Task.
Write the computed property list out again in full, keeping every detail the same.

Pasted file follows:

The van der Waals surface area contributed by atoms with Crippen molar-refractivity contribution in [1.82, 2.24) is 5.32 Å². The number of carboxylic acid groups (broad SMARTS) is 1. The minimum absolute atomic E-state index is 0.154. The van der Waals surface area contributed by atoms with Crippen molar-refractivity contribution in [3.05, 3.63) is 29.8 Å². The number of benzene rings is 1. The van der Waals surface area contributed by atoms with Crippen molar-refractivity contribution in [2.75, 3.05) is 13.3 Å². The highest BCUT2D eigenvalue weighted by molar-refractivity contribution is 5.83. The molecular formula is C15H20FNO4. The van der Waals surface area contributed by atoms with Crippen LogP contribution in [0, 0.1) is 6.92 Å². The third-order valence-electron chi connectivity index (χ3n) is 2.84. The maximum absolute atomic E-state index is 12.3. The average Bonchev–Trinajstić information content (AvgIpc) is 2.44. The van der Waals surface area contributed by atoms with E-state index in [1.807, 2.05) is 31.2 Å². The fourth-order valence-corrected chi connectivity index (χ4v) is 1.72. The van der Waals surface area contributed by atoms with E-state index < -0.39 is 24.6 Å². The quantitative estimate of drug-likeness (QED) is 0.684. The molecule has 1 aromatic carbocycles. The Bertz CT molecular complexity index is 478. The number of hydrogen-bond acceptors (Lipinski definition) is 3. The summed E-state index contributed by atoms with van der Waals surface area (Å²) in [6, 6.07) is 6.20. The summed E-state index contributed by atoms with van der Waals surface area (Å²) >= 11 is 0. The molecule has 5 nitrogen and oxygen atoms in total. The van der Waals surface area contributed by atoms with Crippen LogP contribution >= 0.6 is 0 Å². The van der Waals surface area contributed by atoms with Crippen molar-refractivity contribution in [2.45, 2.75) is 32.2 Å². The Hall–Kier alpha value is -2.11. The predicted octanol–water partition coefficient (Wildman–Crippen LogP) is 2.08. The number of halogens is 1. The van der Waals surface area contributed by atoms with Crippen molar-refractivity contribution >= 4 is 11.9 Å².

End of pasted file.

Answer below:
The van der Waals surface area contributed by atoms with Crippen molar-refractivity contribution in [1.82, 2.24) is 5.32 Å². The number of carboxylic acid groups (broad SMARTS) is 1. The minimum absolute atomic E-state index is 0.154. The van der Waals surface area contributed by atoms with Crippen molar-refractivity contribution in [3.05, 3.63) is 29.8 Å². The number of benzene rings is 1. The van der Waals surface area contributed by atoms with Crippen molar-refractivity contribution in [2.75, 3.05) is 13.3 Å². The highest BCUT2D eigenvalue weighted by molar-refractivity contribution is 5.83. The molecular formula is C15H20FNO4. The van der Waals surface area contributed by atoms with Crippen LogP contribution in [0, 0.1) is 6.92 Å². The third-order valence-electron chi connectivity index (χ3n) is 2.84. The maximum absolute atomic E-state index is 12.3. The average Bonchev–Trinajstić information content (AvgIpc) is 2.44. The van der Waals surface area contributed by atoms with E-state index in [1.807, 2.05) is 31.2 Å². The fourth-order valence-corrected chi connectivity index (χ4v) is 1.72. The van der Waals surface area contributed by atoms with E-state index < -0.39 is 24.6 Å². The quantitative estimate of drug-likeness (QED) is 0.684. The molecule has 1 aromatic carbocycles. The Bertz CT molecular complexity index is 478. The number of hydrogen-bond acceptors (Lipinski definition) is 3. The summed E-state index contributed by atoms with van der Waals surface area (Å²) in [6, 6.07) is 6.20. The summed E-state index contributed by atoms with van der Waals surface area (Å²) >= 11 is 0. The molecule has 5 nitrogen and oxygen atoms in total. The van der Waals surface area contributed by atoms with Crippen LogP contribution >= 0.6 is 0 Å². The van der Waals surface area contributed by atoms with Crippen molar-refractivity contribution in [2.45, 2.75) is 32.2 Å². The Hall–Kier alpha value is -2.11. The predicted octanol–water partition coefficient (Wildman–Crippen LogP) is 2.08. The number of halogens is 1. The van der Waals surface area contributed by atoms with Crippen molar-refractivity contribution >= 4 is 11.9 Å².